My secret was in the way I prepared the surface of the tub, not taking the shortcuts that unfortunately most reglazers do. I also experimented with various coatings around the country to find the best product to use in peoples homes.

These are the steps to insure a good bond with your coating.

1. Cleaning the tub with an industrial cleaner.
Older tubs are normally worn and porous. This is why they are so hard to clean. An industrial cleaner acts like a degreaser and dissolves soap, oils and dirt. As I rinse the cleaner off I wet sand the surface of the tub to remove paint spots and calcium stains.

2. Acid washing the tub.
Porcelain is like glass. It is too glossy for any product to bond to it. Hydrofluoric Acid will lightly "ETCH" the surface of the tub.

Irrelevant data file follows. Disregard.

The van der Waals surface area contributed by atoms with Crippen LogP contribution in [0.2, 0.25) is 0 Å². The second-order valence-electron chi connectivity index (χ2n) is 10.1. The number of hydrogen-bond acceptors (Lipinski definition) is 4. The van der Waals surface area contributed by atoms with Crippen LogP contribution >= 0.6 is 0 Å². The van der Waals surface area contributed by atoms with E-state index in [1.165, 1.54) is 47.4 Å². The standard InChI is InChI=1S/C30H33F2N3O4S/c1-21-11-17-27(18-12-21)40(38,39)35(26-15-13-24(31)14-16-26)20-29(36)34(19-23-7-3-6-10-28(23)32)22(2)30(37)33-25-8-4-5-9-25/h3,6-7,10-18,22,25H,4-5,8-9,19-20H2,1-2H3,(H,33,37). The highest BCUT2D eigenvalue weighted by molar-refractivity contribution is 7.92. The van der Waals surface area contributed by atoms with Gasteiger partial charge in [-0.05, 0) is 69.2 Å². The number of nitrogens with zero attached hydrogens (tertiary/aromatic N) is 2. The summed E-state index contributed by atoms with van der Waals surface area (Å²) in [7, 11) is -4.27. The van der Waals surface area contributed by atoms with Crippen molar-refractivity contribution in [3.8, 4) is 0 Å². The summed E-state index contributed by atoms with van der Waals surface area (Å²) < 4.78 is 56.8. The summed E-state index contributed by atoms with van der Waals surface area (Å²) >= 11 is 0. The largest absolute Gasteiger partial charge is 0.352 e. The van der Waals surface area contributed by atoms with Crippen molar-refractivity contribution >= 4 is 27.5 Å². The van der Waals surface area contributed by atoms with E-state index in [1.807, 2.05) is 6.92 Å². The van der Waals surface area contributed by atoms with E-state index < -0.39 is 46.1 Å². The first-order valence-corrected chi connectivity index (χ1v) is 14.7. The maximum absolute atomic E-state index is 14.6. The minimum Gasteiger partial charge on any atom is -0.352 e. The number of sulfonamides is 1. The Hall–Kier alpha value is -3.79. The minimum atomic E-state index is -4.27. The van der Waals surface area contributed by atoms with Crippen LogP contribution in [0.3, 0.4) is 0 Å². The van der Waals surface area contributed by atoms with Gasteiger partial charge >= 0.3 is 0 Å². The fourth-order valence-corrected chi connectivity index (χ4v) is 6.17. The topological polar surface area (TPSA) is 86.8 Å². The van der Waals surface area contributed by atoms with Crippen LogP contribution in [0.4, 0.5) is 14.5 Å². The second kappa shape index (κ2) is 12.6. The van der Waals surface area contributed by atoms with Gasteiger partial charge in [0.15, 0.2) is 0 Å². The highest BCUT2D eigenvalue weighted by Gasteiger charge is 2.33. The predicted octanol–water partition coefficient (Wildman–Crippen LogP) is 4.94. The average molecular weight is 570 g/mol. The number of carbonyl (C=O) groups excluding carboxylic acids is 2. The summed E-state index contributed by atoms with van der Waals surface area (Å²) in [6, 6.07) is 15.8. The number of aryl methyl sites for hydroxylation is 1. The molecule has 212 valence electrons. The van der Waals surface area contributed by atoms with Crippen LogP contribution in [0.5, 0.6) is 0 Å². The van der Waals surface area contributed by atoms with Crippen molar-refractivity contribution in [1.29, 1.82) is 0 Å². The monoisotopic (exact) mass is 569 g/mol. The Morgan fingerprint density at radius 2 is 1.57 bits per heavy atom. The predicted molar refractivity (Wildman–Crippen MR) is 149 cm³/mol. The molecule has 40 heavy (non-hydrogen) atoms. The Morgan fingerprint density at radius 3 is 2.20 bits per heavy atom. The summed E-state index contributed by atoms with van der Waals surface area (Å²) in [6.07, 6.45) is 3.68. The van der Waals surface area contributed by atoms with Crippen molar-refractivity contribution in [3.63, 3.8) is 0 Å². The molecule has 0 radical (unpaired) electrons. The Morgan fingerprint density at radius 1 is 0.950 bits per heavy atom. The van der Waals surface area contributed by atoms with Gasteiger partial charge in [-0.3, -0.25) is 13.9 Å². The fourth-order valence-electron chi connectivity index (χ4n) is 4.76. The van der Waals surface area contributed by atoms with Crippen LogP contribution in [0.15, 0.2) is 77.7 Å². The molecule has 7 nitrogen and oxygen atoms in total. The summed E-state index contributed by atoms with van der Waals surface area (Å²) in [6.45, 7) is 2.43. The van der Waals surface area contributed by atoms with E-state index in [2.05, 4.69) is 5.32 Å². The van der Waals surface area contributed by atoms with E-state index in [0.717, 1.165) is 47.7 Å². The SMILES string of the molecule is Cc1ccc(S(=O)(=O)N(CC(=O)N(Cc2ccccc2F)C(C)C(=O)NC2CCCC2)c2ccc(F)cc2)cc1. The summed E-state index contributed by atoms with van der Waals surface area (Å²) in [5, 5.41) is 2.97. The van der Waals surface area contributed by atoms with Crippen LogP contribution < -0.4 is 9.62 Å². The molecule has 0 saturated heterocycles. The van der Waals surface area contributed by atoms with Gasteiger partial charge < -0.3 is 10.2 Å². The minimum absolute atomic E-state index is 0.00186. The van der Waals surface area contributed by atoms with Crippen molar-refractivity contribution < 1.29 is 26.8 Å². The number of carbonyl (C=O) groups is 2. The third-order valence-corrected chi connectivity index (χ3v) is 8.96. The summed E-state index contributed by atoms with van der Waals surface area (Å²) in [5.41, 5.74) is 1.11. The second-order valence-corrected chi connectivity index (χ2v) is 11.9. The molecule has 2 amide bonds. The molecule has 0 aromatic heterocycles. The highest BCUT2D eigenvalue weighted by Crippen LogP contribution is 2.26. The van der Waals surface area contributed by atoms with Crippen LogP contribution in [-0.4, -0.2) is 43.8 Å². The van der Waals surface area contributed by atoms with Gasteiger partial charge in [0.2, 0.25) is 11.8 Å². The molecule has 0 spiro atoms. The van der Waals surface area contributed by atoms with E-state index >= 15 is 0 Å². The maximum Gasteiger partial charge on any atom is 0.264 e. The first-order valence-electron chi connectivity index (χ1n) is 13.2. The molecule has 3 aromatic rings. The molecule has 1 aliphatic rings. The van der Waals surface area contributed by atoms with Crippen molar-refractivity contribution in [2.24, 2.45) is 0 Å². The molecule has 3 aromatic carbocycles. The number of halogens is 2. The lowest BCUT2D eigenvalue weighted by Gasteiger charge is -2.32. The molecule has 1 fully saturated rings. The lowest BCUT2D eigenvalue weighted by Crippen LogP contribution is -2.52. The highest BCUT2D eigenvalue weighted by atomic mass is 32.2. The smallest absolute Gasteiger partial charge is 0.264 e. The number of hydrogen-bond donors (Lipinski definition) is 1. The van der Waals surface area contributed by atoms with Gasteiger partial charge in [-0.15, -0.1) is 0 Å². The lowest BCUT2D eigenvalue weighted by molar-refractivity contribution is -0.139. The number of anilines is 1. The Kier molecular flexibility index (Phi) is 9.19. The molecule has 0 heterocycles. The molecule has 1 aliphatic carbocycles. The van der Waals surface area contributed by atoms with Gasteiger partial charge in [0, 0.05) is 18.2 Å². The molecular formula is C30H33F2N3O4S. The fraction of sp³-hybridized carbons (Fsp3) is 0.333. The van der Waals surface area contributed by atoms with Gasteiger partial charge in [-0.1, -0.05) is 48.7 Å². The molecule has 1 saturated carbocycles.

Most companies skip this step for 2 reasons:

a. Saves time

b. Acid washing the tub has to be done very neatly as it will etch anything it comes in contact with. This is very important on a remodel, since the tub is reglazed last.

3. Repairing the surface.
The coatings used to reglaze bathtubs are not designed to fill in imperfections, rather to lay on a perfectly smooth, clean surface. A body filler (Bondo) is spread on the bottom and along the top ledges of the tub to fill in the porous areas. Once it dries the whole tub is sanded to smooth out the body filler and sand chalky areas of the tub from the acid washing.

Most companies skip this step because it is time consuming and if not done neatly can make a huge mess. Also if you do not etch porcelain, body fillers will not bond to them.

4. Adhesion promoter.